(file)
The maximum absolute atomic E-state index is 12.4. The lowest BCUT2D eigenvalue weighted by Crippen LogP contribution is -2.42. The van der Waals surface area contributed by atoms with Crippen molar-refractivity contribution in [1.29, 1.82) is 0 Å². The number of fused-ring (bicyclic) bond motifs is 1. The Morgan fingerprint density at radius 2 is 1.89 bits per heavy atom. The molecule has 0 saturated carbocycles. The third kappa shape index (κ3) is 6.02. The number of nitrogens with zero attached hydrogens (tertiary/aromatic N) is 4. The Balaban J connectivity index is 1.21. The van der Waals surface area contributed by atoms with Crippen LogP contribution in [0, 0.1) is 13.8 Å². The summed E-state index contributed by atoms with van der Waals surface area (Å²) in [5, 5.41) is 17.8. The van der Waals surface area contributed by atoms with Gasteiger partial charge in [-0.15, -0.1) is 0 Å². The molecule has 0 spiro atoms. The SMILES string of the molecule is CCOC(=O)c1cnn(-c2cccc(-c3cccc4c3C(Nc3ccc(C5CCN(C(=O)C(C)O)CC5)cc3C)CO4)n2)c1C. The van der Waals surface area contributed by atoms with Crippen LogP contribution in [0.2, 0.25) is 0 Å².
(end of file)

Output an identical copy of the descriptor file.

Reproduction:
The maximum absolute atomic E-state index is 12.4. The lowest BCUT2D eigenvalue weighted by Crippen LogP contribution is -2.42. The van der Waals surface area contributed by atoms with Crippen molar-refractivity contribution in [1.29, 1.82) is 0 Å². The number of fused-ring (bicyclic) bond motifs is 1. The Morgan fingerprint density at radius 2 is 1.89 bits per heavy atom. The molecule has 0 saturated carbocycles. The third kappa shape index (κ3) is 6.02. The number of nitrogens with zero attached hydrogens (tertiary/aromatic N) is 4. The Balaban J connectivity index is 1.21. The van der Waals surface area contributed by atoms with Crippen LogP contribution in [0, 0.1) is 13.8 Å². The summed E-state index contributed by atoms with van der Waals surface area (Å²) in [5, 5.41) is 17.8. The van der Waals surface area contributed by atoms with Gasteiger partial charge in [-0.15, -0.1) is 0 Å². The molecule has 0 spiro atoms. The SMILES string of the molecule is CCOC(=O)c1cnn(-c2cccc(-c3cccc4c3C(Nc3ccc(C5CCN(C(=O)C(C)O)CC5)cc3C)CO4)n2)c1C. The van der Waals surface area contributed by atoms with Crippen LogP contribution in [0.2, 0.25) is 0 Å².